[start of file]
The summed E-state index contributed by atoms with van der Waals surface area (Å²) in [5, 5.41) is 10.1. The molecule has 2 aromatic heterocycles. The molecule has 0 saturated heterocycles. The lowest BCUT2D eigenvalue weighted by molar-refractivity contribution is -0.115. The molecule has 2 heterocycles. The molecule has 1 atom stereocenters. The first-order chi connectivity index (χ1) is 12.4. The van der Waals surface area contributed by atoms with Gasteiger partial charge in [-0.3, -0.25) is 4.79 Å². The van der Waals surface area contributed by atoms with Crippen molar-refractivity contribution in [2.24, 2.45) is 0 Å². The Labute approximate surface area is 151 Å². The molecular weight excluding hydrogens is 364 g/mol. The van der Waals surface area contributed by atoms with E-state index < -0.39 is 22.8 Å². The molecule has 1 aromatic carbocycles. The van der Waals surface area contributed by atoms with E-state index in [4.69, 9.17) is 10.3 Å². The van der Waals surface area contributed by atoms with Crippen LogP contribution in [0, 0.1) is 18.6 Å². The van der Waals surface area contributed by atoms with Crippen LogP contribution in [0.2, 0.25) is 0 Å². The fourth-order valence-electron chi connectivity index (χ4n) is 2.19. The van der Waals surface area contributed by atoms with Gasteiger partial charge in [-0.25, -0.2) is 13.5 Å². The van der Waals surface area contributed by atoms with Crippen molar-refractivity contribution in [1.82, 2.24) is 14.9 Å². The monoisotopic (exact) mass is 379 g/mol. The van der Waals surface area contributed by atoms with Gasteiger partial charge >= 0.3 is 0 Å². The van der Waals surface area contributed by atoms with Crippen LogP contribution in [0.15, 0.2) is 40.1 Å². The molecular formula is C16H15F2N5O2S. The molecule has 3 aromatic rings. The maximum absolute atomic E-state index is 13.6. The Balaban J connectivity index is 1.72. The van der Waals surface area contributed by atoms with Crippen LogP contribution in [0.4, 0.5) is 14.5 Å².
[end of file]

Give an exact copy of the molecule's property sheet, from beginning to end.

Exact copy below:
The summed E-state index contributed by atoms with van der Waals surface area (Å²) in [5, 5.41) is 10.1. The molecule has 2 aromatic heterocycles. The molecule has 0 saturated heterocycles. The lowest BCUT2D eigenvalue weighted by molar-refractivity contribution is -0.115. The molecule has 2 heterocycles. The molecule has 1 atom stereocenters. The first-order chi connectivity index (χ1) is 12.4. The van der Waals surface area contributed by atoms with Gasteiger partial charge in [-0.3, -0.25) is 4.79 Å². The van der Waals surface area contributed by atoms with Crippen molar-refractivity contribution in [2.24, 2.45) is 0 Å². The Labute approximate surface area is 151 Å². The molecular weight excluding hydrogens is 364 g/mol. The van der Waals surface area contributed by atoms with E-state index < -0.39 is 22.8 Å². The molecule has 1 aromatic carbocycles. The van der Waals surface area contributed by atoms with E-state index in [4.69, 9.17) is 10.3 Å². The van der Waals surface area contributed by atoms with Crippen LogP contribution in [0, 0.1) is 18.6 Å². The van der Waals surface area contributed by atoms with Crippen LogP contribution in [0.2, 0.25) is 0 Å². The fourth-order valence-electron chi connectivity index (χ4n) is 2.19. The van der Waals surface area contributed by atoms with Gasteiger partial charge in [-0.25, -0.2) is 13.5 Å². The van der Waals surface area contributed by atoms with Crippen molar-refractivity contribution in [1.82, 2.24) is 14.9 Å². The monoisotopic (exact) mass is 379 g/mol. The van der Waals surface area contributed by atoms with Gasteiger partial charge >= 0.3 is 0 Å². The van der Waals surface area contributed by atoms with Crippen LogP contribution in [0.15, 0.2) is 40.1 Å². The molecular formula is C16H15F2N5O2S. The molecule has 3 aromatic rings. The maximum absolute atomic E-state index is 13.6. The Balaban J connectivity index is 1.72. The van der Waals surface area contributed by atoms with Crippen LogP contribution in [0.4, 0.5) is 14.5 Å².